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2020 Federal Budget Proposal Extends Key Tax Provisions

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On February 10, 2020,  President Trump unveiled his budget proposals for the 2021 fiscal year. Among other noteworthy items, including more resources being funneled to the IRS, the president is advocating an extension of individual tax provisions in the Tax Cuts and Jobs Act (TCJA) that are slated to be wiped off the books after 2025.

Although the White House’s plan to extend the TCJA items faces an uphill battle in the current Congress, it’s certainly bears watching. 

The TCJA, enacted late in 2017, represents the biggest overhaul of the tax code in decades. Most of the provisions targeted to individuals went into effect in 2018, but are scheduled to “sunset” after 2025. At that point, the law will revert to the way it was before the TCJA.

However, if the president’s spending plan is approved in its current form, those provisions earmarked to disappear soon would be extended for another ten years, through the end of 2035.  This includes, but isn’t limited to, the following changes.

  • The TCJA lowered tax rates for individuals and adjusted the bracket amounts. For 2018 through 2025, the tax rates are 10%; 12%, 22%; 24%; 32%; 35%; and 37%.
  • The standard deduction was effectively doubled to $12,000 for single filers and $24,000 for joint filers, with inflation indexing. The standard deduction on 2019 returns is $12,200 for single filers and $24,400 for joint filers.
  • Personal exemptions, including exemptions available for qualified for dependent children and relatives, were suspended. Accordingly, the personal exemption phase out (PEP) rule was also revoked.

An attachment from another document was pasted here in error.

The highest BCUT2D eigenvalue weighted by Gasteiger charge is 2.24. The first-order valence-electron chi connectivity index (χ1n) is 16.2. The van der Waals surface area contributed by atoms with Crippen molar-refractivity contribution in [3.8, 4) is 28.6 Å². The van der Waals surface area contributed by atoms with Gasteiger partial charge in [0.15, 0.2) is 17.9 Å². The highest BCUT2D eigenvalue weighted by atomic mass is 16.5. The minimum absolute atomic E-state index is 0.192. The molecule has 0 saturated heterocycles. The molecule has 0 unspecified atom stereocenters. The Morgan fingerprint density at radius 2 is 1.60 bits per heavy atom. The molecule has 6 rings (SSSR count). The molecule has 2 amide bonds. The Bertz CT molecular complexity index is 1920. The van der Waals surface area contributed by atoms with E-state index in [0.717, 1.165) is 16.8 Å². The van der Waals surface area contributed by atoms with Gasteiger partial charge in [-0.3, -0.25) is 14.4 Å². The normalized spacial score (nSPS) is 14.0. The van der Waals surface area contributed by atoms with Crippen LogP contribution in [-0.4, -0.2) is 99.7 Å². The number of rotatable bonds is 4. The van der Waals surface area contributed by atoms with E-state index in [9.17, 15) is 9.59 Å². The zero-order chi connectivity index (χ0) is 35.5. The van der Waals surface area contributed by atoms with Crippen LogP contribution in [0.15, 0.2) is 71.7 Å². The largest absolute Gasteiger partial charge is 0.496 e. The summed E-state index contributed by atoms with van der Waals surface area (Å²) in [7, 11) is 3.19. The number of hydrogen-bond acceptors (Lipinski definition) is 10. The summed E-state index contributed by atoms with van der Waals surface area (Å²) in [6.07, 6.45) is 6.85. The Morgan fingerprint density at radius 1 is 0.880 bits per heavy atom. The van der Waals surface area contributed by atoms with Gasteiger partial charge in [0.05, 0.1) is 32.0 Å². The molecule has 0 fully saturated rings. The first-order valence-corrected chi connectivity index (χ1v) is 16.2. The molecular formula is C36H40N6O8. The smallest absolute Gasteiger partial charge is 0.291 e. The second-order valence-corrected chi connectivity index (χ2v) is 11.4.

• The child tax credit (CTC) was doubled from $1,000 per qualified child to $2,000, subject to a phase-out for high-income taxpayers. Also, the TCJA created a $500 nonrefundable credit for non-child dependents.
  • In a controversial provision, the TCJA limited the annual deduction for state and local income tax (SALT) payments to $10,000 for any combination of (1) state and local property taxes or (2) state and local income taxes or sales taxes.
  • Although deductions for prior debt are grandfathered, the TCJA limited the mortgage interest deduction to interest paid on the first $750,000 of acquisition debt, down from $1 million. It also eliminated deductions for interest paid on home equity debt.
  • The alternative minimum tax (AMT) system was retained, but exemption amounts, as well as the thresholds for phasing out exemptions, were significantly increased, subject to inflation indexing.
  • The deduction for casualty and theft losses was eliminated, but was preserved for losses incurred in federal disaster areas. 
  • Under a new tax break, pass-through entities— such as partnerships, S corporations, limited liability companies (LLCs) and sole proprietors—were authorized to claim an up-to-20% deduction on qualified business income (QBI), subject to certain special rules and restrictions.
  • The federal estate tax exemption was doubled from $5 million to $10 million. The inflation-indexed figure for 2020 is $11.58 million.

In particular, this last provision may affect long-term planning for clients. Many estate planning documents were amended to reflect the changes in the TCJA. If the budget proposal extending the higher exemption amount goes through, those documents may need to be revised again.

Furthermore, the proposed spending plan beefs up base funding for the IRS to $12 billion, almost one half billion dollars more than the $11.51 billion budget for the agency included in the legislation that Trump signed in December. The bulk of the money would go to modernizing and improving systems for taxpayer services and enforcement.

Undoubtedly. we have not heard the last of this matter. At this point, it’s probably best to adopt a wait-and-see attitude, at least until the elections in November. Nevertheless, it makes sense to touch base with clients before to discuss ways that they will be able to maximize tax benefits and avoid potential pitfalls. Emphasize both a short-term and long-term outlook.

Keeping in regular touch with clients outside of tax return season goes way toward cementing long-lasting relationships.  Become a valued member of  their professional team.